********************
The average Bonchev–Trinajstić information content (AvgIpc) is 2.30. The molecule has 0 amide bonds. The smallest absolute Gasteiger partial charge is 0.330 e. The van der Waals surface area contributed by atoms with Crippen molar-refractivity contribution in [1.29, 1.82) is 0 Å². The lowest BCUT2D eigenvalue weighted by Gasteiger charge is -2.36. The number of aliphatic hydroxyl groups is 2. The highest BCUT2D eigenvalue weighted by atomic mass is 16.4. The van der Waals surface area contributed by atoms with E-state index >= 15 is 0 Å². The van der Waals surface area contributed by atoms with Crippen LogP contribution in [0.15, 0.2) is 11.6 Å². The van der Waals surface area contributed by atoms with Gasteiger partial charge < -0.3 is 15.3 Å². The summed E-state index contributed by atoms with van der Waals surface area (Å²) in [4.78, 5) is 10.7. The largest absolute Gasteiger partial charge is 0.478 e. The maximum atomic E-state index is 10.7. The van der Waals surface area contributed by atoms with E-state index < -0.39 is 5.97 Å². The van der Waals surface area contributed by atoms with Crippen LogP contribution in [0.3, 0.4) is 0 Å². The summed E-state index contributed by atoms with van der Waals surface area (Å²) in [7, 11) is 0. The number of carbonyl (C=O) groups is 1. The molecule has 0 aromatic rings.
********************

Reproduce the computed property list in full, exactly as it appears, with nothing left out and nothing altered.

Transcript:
The average Bonchev–Trinajstić information content (AvgIpc) is 2.30. The molecule has 0 amide bonds. The smallest absolute Gasteiger partial charge is 0.330 e. The van der Waals surface area contributed by atoms with Crippen molar-refractivity contribution in [1.29, 1.82) is 0 Å². The lowest BCUT2D eigenvalue weighted by Gasteiger charge is -2.36. The number of aliphatic hydroxyl groups is 2. The highest BCUT2D eigenvalue weighted by atomic mass is 16.4. The van der Waals surface area contributed by atoms with E-state index >= 15 is 0 Å². The van der Waals surface area contributed by atoms with Crippen LogP contribution in [0.15, 0.2) is 11.6 Å². The van der Waals surface area contributed by atoms with Gasteiger partial charge < -0.3 is 15.3 Å². The summed E-state index contributed by atoms with van der Waals surface area (Å²) in [4.78, 5) is 10.7. The largest absolute Gasteiger partial charge is 0.478 e. The maximum atomic E-state index is 10.7. The van der Waals surface area contributed by atoms with E-state index < -0.39 is 5.97 Å². The van der Waals surface area contributed by atoms with Crippen LogP contribution in [0.3, 0.4) is 0 Å². The summed E-state index contributed by atoms with van der Waals surface area (Å²) in [7, 11) is 0. The number of carbonyl (C=O) groups is 1. The molecule has 0 aromatic rings.